Several years ago, risk-based cybersecurity was a largely untested and hotly debated topic.
But the tests have since been administered and the debate largely settled: risk-based cybersecurity produces proven results. The data shows that risk-based vulnerability management (RBVM) programs allow companies to get measurably better results with less work. Extrapolating from there, it’s possible to make a broad case that risk-based programs are a necessary component of enterprise cybersecurity.
It wasn’t always easy to make this case. To understand how risk-based security has answered its critics, we must review a bit of recent history.
For the past couple of decades, the cybersecurity industry has aligned itself around the “maturity model” of cybersecurity. In the maturity model the security team builds or buys certain capabilities according to an industry standard.
But the maturity model, McKinsey says, “can never be more than a proxy for actually measuring, managing, and reducing enterprise risk.” In other words, a company might implement 2FA, or install a firewall, because that’s what everyone else did, but it can’t know whether those actions reduced their risk without ground truth data. To be sure, implementing a WAF in blocking mode could close off one path, but if there’s an easier way in, the organization hasn’t necessarily lowered its risk just by having one.
Risk-based cybersecurity arose in this context. To its critics, its willingness to question whether fixing everything is always the best choice often led to its dismissal.
In no cybersecurity discipline was this disparity more glaring than in the field of vulnerability management. When maturity models added more and more monitoring services, those systems found more and more vulnerabilities. Most of these vulnerabilities posed little to no risk, either because they were found on systems that did not have exposure, had mitigating controls, or because there was no known exploit or attacks to the vulnerability in question.
In the maturity model, each vulnerability demanded a patch, because there could always be some unknown exploit lurking out there. Except that wasn’t a reasonable request. On average, companies patch one out of every ten vulnerabilities, and even the best companies only cover one out of every four. Enter risk-based vulnerability management, which tackles the problem with a data-driven perspective.
Risk-based vulnerability management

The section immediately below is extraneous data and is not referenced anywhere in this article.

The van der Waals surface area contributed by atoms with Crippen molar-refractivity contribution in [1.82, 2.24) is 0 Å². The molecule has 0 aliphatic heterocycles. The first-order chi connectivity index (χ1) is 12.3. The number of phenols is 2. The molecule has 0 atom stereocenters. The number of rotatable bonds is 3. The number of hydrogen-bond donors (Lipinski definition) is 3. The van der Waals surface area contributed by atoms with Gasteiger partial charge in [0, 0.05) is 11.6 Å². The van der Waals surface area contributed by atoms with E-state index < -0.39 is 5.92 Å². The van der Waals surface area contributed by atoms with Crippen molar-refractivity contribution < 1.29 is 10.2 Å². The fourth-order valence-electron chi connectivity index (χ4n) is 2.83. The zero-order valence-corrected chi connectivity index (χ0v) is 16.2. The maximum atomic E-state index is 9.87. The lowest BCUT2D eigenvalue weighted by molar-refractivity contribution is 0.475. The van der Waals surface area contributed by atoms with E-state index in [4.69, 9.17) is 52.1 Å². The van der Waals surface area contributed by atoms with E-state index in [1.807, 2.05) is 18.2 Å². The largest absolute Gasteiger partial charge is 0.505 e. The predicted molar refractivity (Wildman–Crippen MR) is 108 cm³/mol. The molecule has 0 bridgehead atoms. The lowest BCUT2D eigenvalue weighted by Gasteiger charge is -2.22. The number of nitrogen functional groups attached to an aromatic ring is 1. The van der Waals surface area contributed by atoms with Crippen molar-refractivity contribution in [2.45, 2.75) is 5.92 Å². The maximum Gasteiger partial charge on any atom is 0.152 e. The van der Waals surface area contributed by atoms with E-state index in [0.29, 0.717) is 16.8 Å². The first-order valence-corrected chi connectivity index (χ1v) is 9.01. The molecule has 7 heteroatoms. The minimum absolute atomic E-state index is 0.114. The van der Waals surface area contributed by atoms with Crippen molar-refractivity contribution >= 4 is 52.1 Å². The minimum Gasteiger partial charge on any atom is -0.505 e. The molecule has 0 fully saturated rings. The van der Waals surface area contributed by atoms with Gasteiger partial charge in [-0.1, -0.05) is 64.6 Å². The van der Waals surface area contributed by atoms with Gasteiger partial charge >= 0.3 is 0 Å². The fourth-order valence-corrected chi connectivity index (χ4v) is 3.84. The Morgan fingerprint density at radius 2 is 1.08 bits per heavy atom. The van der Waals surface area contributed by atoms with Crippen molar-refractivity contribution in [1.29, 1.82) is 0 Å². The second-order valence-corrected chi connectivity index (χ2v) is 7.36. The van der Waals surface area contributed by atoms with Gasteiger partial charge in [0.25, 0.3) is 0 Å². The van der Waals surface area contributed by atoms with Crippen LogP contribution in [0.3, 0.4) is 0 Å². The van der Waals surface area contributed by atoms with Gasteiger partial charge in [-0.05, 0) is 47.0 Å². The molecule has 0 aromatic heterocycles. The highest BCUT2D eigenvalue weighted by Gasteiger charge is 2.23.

Risk-based vulnerability management doesn’t ask “How do we fix everything?” It merely asks, “What do we actually need to fix?” A series of research reports from the Cyentia Institute have answered that question in a number of ways, finding for example, that attackers are more likely to develop exploits for some vulnerabilities than others.
Research has shown that, on average, about 5 percent of vulnerabilities actually pose a serious security risk. Common triage strategies, like patching every vulnerability with a CVSS score above 7 were, in fact, no better than chance at reducing risk.
But now we can say that companies using RBVM programs are patching a higher percentage of their high-risk vulnerabilities. That means they are doing more, and there’s less wasted effort. (Which is especially good because patch management is resource constrained.)
The time it took companies to patch half of their high-risk vulnerabilities was 158 days in 2019. This year, it was 27 days.
And then there is another measure of success. Companies start vulnerability management programs with massive backlogs of vulnerabilities, and the number of vulnerabilities only grows each year. Last year, about two-thirds of companies using a risk-based system reduced their vulnerability debt or were at least treading water. This year, that number rose to 71 percent.
When a company discloses that their networks have been breached and that their data has been stolen or encrypted for ransom, there is a steady drumbeat of critics. The company, these critics contend, is somehow at fault. Its security team didn’t do EVERYTHING it could have to prevent the breach. The proof of this doesn’t lie in knowledge of what preventative steps the security team did, but in the fact that it got breached. Victim blaming was alive and well in cybersecurity.
Thankfully, this mindset is fading away. But when cybersecurity companies with risk-based approaches began entering the market, they faced headwinds from the security nihilism crowd who thought if you can’t fix everything, then “why bother?”
We can now say that, when it comes to vulnerability management – a complex, yet fundamental cybersecurity discipline – the risk-based approach has produced clear results. The proof is in the data.
Enterprises that use risk-based approaches to vulnerability management are getting faster and smarter at this foundational cybersecurity discipline. They are doing less work and seeing more impactful security improvements. It’s encouraging to see these year-over-year improvements and we believe this trend is likely to continue.